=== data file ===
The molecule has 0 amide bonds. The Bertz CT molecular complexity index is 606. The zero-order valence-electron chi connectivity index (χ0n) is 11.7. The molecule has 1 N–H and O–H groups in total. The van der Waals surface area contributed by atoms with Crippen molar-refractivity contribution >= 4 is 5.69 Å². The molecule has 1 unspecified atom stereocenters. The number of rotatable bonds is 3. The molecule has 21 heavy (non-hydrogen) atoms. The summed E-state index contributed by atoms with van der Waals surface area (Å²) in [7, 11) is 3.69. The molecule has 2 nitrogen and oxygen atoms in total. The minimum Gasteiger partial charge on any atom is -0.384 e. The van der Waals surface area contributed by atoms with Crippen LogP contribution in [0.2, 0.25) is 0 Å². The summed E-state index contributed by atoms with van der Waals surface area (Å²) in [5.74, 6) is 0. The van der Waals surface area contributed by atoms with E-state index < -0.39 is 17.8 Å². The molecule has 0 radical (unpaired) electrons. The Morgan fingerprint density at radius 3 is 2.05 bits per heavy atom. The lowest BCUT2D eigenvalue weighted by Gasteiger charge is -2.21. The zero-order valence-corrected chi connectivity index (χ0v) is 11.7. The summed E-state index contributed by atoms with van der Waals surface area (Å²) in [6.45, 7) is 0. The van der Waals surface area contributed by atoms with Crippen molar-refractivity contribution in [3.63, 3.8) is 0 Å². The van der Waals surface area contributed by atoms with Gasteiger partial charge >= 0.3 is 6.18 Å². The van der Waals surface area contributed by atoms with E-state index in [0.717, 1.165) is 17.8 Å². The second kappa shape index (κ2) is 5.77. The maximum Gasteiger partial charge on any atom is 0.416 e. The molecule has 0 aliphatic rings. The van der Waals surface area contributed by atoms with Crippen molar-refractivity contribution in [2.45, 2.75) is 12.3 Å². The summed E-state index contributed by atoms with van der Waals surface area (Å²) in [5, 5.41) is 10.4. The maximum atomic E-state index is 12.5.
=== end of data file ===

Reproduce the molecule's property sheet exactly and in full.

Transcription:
The molecule has 0 amide bonds. The Bertz CT molecular complexity index is 606. The zero-order valence-electron chi connectivity index (χ0n) is 11.7. The molecule has 1 N–H and O–H groups in total. The van der Waals surface area contributed by atoms with Crippen molar-refractivity contribution >= 4 is 5.69 Å². The molecule has 1 unspecified atom stereocenters. The number of rotatable bonds is 3. The molecule has 21 heavy (non-hydrogen) atoms. The summed E-state index contributed by atoms with van der Waals surface area (Å²) in [7, 11) is 3.69. The molecule has 2 nitrogen and oxygen atoms in total. The minimum Gasteiger partial charge on any atom is -0.384 e. The van der Waals surface area contributed by atoms with Crippen LogP contribution in [0.2, 0.25) is 0 Å². The summed E-state index contributed by atoms with van der Waals surface area (Å²) in [5.74, 6) is 0. The van der Waals surface area contributed by atoms with E-state index < -0.39 is 17.8 Å². The molecule has 0 radical (unpaired) electrons. The Morgan fingerprint density at radius 3 is 2.05 bits per heavy atom. The lowest BCUT2D eigenvalue weighted by Gasteiger charge is -2.21. The zero-order valence-corrected chi connectivity index (χ0v) is 11.7. The summed E-state index contributed by atoms with van der Waals surface area (Å²) in [6.45, 7) is 0. The van der Waals surface area contributed by atoms with Crippen molar-refractivity contribution in [3.63, 3.8) is 0 Å². The van der Waals surface area contributed by atoms with Gasteiger partial charge >= 0.3 is 6.18 Å². The van der Waals surface area contributed by atoms with E-state index in [0.717, 1.165) is 17.8 Å². The second kappa shape index (κ2) is 5.77. The maximum Gasteiger partial charge on any atom is 0.416 e. The molecule has 0 aliphatic rings. The van der Waals surface area contributed by atoms with Crippen molar-refractivity contribution in [2.45, 2.75) is 12.3 Å². The summed E-state index contributed by atoms with van der Waals surface area (Å²) in [5, 5.41) is 10.4. The maximum atomic E-state index is 12.5.